David Chang’s Chinese Chicken Noodle Soup

David Chang's Chinese Chicken Noodle Soup Recipe // Dula Notes

I started watching the PBS show, “Mind of a Chef,” on Netflix and season 1 follows David Chang of New York’s famed Momofuku restaurants. He has a cult following for popular dishes like ramen and steamed pork belly buns. Since opening the first Momofuku in 2004, he’s made an impact on the food world by simultaneously respecting and disregarding tradition to create a new take on Asian-American food. His unique, unapologetic style is something that I gravitate towards.

David Chang's Chinese Chicken Noodle Soup Recipe // Dula Notes

In the episode entitled “Simple,” Chang makes a Chinese Chicken Noodle Soup that I just had to make. It came together in four t.v. minutes and looked very approachable. And you know what? It is. Not 4 minutes easy, but doable. There is more inactive time than active time and I recommend making the broth on a Saturday or Sunday while you’re home doing other things and then having the finished soup for an easy weeknight meal.

The secret to David Chang’s version is that the vegetable broth and chicken broth is cooked separately and mixed to your personal taste. Something I’d never thought about before, but it’s true that American chicken soup is overwhelmed by carrot and celery flavor. That has its own charm, too, but this is a great new take. The garnishes are up to you, but I kept it simple with a soft-poached egg, sliced scallions and a drizzle of sriracha. Michigan just received its first blanket of snow and this chicken soup is just the thing to cozy up to when it’s cold outside.

David Chang's Chinese Chicken Noodle Soup Recipe // Dula Notes

23 Notes Leave a Note

    • I completely agree, Amy! I’ll never get around to making his complex recipes, but this simple chicken soup is more my speed 🙂

  1. I’m a big fan of David Chang’s cooking and this soup sounds like something I’d like to try. I like when chefs put out recipes that you’re like, ‘yeah! I can do this!’

    • I love how “Mind of a Chef” gives us a snippet into David’s personality and how it relates to his cooking philosophy. I have never made classic chicken noodle, but somehow this Chinese chicken noodle soup sent me right into the kitchen!

  2. This is the chicken noodle soup I grew up with! It’s a popular street food where I’m from because of the easy assembly, and is typically served with steamed buns. We call the combo chicken mami (the noodles) and siopao (the buns). I like the sweet potato and beans steam buns to go with it. To add more flavor, some add crushed chicharon, which is I guess is called chicharones here, which is fried pork rinds.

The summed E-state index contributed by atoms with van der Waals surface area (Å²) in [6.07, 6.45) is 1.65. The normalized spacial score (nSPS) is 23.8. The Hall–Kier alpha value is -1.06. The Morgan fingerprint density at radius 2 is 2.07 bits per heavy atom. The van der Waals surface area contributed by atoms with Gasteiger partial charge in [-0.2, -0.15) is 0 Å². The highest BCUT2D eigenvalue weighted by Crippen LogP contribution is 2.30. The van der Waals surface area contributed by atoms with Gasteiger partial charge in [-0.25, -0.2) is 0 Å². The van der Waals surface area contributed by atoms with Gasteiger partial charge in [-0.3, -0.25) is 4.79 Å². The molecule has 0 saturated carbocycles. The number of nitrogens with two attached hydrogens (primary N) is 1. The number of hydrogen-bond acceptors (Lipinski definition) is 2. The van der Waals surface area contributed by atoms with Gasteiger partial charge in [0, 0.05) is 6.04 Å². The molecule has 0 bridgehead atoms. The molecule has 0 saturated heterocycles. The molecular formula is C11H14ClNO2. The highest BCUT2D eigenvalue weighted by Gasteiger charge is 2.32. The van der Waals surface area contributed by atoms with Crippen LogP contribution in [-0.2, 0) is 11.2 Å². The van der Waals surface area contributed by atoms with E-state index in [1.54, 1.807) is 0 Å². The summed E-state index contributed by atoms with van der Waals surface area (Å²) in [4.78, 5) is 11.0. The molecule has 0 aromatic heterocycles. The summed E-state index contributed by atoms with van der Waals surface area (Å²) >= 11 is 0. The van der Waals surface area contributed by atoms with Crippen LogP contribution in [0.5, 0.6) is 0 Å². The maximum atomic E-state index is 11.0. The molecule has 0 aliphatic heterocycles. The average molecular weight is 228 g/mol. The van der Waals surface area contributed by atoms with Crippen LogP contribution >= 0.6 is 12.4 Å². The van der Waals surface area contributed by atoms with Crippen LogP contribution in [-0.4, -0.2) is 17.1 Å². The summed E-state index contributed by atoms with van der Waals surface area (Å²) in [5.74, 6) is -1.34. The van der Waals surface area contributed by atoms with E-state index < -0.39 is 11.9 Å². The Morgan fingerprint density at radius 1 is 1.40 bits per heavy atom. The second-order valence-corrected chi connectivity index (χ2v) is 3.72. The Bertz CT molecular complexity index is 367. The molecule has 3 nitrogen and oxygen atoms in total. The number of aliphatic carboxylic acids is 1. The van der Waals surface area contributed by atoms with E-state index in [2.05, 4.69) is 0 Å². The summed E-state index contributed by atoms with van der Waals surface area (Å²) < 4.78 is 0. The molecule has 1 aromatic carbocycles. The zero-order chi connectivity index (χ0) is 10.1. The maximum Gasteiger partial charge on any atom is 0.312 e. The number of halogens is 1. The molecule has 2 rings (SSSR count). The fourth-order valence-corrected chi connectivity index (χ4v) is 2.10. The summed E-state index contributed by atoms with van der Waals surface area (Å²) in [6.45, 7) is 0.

• I’m very jealous, Kris! I wish I grew up with that kind of food! The sweet potato and bean steam buns and crushed chicharon sound like excellent additions.

  3. Thanks so much for this. I watched the show on Netflix and kept rewinding it to get the recipe. Thanks for your effort. ~Judith

    • That’s great to hear, Kathleen! When I saw ‘Mind of a Chef’ I just knew I had to give it a go. I tried the dijon buttered popcorn last night and it’s SO GOOD. Thanks for sharing!

  4. Thank you, thank you for posting this. I have been burning through the episodes on Netflix and was going to re watch “Simple” to take notes. I figured correctly someone already did. I can’t wait to try this. You did a great job organizing this recipe.

    • Thanks, Sean! I figured I wouldn’t be the only one craving specifics on his soup and so I’m glad you found it helpful.

  5. After removing the chicken, it says to “continue” boiling both broths, but you were previously only simmering them. Should they be increased to a boil for the last 2 hours or should they be simmered?

    • Hi Paul, bring both broths back to a low boil for the last 2 hours. You don’t want them sputtering, but you want the broth to reduce and become more flavorful. Great question.

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